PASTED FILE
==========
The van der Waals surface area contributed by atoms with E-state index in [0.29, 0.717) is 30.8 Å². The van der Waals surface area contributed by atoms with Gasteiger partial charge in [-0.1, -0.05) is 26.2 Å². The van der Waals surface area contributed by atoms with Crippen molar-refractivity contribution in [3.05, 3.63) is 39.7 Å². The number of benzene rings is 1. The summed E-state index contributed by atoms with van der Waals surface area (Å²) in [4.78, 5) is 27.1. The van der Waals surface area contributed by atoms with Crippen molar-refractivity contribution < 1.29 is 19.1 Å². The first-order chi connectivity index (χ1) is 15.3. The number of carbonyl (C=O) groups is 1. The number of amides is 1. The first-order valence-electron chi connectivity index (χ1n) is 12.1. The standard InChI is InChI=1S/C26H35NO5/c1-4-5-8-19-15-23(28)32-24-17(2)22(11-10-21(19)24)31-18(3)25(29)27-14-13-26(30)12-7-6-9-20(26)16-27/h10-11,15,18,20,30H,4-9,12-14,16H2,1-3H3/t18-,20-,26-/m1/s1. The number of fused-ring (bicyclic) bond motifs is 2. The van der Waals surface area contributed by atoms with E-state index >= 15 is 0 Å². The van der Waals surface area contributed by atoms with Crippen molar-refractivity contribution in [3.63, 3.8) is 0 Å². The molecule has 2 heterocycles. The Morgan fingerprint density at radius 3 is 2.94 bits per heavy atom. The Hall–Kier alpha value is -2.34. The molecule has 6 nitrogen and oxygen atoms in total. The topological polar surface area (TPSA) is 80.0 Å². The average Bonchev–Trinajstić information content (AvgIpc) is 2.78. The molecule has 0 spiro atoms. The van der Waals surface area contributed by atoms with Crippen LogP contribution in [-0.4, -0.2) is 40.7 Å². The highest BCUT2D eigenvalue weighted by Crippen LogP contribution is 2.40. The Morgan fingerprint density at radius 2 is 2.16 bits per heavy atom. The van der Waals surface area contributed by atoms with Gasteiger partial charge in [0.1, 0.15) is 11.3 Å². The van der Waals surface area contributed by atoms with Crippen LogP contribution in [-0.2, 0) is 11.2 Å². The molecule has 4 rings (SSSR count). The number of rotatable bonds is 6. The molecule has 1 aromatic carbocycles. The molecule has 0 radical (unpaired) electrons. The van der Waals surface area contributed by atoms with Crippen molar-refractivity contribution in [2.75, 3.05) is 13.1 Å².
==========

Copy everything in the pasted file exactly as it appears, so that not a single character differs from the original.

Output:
The van der Waals surface area contributed by atoms with E-state index in [0.29, 0.717) is 30.8 Å². The van der Waals surface area contributed by atoms with Gasteiger partial charge in [-0.1, -0.05) is 26.2 Å². The van der Waals surface area contributed by atoms with Crippen molar-refractivity contribution in [3.05, 3.63) is 39.7 Å². The number of benzene rings is 1. The summed E-state index contributed by atoms with van der Waals surface area (Å²) in [4.78, 5) is 27.1. The van der Waals surface area contributed by atoms with Crippen molar-refractivity contribution < 1.29 is 19.1 Å². The first-order chi connectivity index (χ1) is 15.3. The number of carbonyl (C=O) groups is 1. The number of amides is 1. The first-order valence-electron chi connectivity index (χ1n) is 12.1. The standard InChI is InChI=1S/C26H35NO5/c1-4-5-8-19-15-23(28)32-24-17(2)22(11-10-21(19)24)31-18(3)25(29)27-14-13-26(30)12-7-6-9-20(26)16-27/h10-11,15,18,20,30H,4-9,12-14,16H2,1-3H3/t18-,20-,26-/m1/s1. The number of fused-ring (bicyclic) bond motifs is 2. The van der Waals surface area contributed by atoms with E-state index >= 15 is 0 Å². The van der Waals surface area contributed by atoms with Crippen molar-refractivity contribution in [3.63, 3.8) is 0 Å². The molecule has 2 heterocycles. The Morgan fingerprint density at radius 3 is 2.94 bits per heavy atom. The Hall–Kier alpha value is -2.34. The molecule has 6 nitrogen and oxygen atoms in total. The topological polar surface area (TPSA) is 80.0 Å². The average Bonchev–Trinajstić information content (AvgIpc) is 2.78. The molecule has 0 spiro atoms. The van der Waals surface area contributed by atoms with Crippen LogP contribution in [-0.4, -0.2) is 40.7 Å². The highest BCUT2D eigenvalue weighted by Crippen LogP contribution is 2.40. The Morgan fingerprint density at radius 2 is 2.16 bits per heavy atom. The van der Waals surface area contributed by atoms with Gasteiger partial charge in [0.1, 0.15) is 11.3 Å². The van der Waals surface area contributed by atoms with Crippen LogP contribution in [-0.2, 0) is 11.2 Å². The molecule has 4 rings (SSSR count). The number of rotatable bonds is 6. The molecule has 1 aromatic carbocycles. The molecule has 0 radical (unpaired) electrons. The van der Waals surface area contributed by atoms with Crippen molar-refractivity contribution in [2.75, 3.05) is 13.1 Å².